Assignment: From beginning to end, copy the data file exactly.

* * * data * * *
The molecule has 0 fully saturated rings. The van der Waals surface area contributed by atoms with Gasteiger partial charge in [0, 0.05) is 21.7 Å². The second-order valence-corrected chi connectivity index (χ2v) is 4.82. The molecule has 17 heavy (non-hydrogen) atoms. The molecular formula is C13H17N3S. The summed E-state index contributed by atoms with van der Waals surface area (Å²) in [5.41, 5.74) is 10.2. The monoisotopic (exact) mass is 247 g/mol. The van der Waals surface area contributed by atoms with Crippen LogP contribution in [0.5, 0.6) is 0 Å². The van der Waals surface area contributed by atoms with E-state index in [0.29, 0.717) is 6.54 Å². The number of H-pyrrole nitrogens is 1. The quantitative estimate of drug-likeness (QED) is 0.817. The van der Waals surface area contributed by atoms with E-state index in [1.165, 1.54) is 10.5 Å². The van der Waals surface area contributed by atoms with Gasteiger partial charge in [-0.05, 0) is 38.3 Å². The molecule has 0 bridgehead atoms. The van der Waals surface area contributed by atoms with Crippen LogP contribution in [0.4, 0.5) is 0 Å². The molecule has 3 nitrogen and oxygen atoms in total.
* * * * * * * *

The molecule has 0 fully saturated rings. The van der Waals surface area contributed by atoms with Gasteiger partial charge in [0, 0.05) is 21.7 Å². The second-order valence-corrected chi connectivity index (χ2v) is 4.82. The molecule has 17 heavy (non-hydrogen) atoms. The molecular formula is C13H17N3S. The summed E-state index contributed by atoms with van der Waals surface area (Å²) in [5.41, 5.74) is 10.2. The monoisotopic (exact) mass is 247 g/mol. The van der Waals surface area contributed by atoms with Crippen LogP contribution in [0.5, 0.6) is 0 Å². The van der Waals surface area contributed by atoms with E-state index in [0.29, 0.717) is 6.54 Å². The number of H-pyrrole nitrogens is 1. The quantitative estimate of drug-likeness (QED) is 0.817. The van der Waals surface area contributed by atoms with E-state index in [1.165, 1.54) is 10.5 Å². The van der Waals surface area contributed by atoms with Gasteiger partial charge in [-0.05, 0) is 38.3 Å². The molecule has 0 bridgehead atoms. The van der Waals surface area contributed by atoms with Crippen LogP contribution in [0.4, 0.5) is 0 Å². The molecule has 3 nitrogen and oxygen atoms in total.